Date of Graduation
Master of Science in Geology (MS)
Second Committee Member
Third Committee Member
Earth sciences, 3D seismic, Boone limestone, Eastern Arkoma basin, Mississippian, Paleokarst, Sinkholes
Unconventional natural gas discoveries in the Fayetteville Shale of the eastern Arkoma Basin have led to improved understanding of subsurface geology in central Arkansas. This study interprets 3D seismic data for evidence of paleokarst within the Mississippian formations in a portion of the subsurface of Conway County, Arkansas. Quantitative data interpretation suggests that sinkholes developed during the Mississippian portion of the eastern Arkoma Basin record.
In a nine square mile area, 3D seismic mapping of Mississippian formations show 14 closed depressions interpreted as karst sinkholes. Time and depth structure maps were created and utilized to estimate the timing of dissolution and infill of the sinkholes. Measuring the size and morphology for each sinkhole, histograms were made to summarize sinkhole characteristics. Sinkhole areas in the Boone Limestone correspond to areas of low acoustic impedance, likely indicating enhanced porosity due to fractures and dissolution.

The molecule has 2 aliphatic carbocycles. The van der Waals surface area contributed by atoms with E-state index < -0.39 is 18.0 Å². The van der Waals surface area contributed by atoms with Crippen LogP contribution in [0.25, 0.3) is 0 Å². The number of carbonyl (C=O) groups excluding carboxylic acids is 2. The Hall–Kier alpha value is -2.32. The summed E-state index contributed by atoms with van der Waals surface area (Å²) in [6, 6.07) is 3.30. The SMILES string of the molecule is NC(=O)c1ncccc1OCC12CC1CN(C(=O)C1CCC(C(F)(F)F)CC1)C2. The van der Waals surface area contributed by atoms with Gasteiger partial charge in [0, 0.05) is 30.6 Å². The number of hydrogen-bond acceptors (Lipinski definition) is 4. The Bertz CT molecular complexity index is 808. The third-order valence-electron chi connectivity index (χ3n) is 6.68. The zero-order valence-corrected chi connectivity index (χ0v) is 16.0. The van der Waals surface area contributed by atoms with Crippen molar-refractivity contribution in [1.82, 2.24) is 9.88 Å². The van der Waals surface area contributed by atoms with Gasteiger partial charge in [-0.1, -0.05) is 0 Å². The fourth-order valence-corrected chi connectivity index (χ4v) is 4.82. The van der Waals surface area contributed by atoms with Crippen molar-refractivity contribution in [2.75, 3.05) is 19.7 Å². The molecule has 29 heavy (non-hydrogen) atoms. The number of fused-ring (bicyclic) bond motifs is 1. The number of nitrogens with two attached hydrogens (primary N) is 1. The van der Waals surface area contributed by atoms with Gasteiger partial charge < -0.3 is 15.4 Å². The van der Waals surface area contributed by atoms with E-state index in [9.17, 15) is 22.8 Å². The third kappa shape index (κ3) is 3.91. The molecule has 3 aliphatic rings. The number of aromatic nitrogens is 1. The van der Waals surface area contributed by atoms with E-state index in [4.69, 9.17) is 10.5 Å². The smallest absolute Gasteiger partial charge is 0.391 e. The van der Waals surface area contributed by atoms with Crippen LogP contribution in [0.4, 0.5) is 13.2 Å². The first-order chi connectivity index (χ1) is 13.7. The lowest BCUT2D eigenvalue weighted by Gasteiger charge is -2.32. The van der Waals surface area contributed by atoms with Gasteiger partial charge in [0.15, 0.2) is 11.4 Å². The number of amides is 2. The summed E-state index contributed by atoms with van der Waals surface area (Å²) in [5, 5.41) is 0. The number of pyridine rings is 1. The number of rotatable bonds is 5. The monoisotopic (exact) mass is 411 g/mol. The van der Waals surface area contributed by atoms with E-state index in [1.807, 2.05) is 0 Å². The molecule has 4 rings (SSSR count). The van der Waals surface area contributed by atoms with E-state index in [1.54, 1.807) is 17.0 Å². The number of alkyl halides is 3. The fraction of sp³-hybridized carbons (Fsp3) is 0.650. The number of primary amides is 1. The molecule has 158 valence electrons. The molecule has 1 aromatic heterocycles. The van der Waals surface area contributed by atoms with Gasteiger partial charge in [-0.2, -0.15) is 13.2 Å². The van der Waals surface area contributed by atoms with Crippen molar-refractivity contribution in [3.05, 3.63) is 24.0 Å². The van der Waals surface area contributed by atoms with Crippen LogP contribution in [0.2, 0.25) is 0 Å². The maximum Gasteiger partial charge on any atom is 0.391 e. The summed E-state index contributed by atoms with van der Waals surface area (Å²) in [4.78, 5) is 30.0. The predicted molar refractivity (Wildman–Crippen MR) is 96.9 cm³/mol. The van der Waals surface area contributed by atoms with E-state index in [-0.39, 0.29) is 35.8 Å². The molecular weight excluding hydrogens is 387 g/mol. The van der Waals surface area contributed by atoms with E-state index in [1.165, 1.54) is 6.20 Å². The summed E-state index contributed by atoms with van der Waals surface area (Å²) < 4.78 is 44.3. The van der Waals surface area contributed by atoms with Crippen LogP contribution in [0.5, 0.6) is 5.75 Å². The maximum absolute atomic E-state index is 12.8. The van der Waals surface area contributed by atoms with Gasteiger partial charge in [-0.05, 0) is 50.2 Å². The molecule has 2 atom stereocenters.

Scale of the observed sinkholes suggests that they are consistent with modern solution sinkholes. Sinkholes in the study area occupied 10.7% of the entire Boone Limestone surface. Structure maps suggest that dissolution and collapse of the Boone continued throughout the marine transgression and deposition of both the Moorefield Shale and Hindsville Limestone in the Meramecian and early Chesterian. Final filling was accomplished during the deposition of the Fayetteville Shale in the late Chesterian. Regionally, sinkholes developed in early Ordovician carbonates have been filled with late Pennsylvanian sediments.
Moser, D. J. (2016). 3D Seismic Interpretation of Paleokarst Sinkholes, Boone Limestone, Lower Mississippian: Subsurface Eastern Arkoma Basin, Conway County, Arkansas. Theses and Dissertations Retrieved from https://scholarworks.uark.edu/etd/1727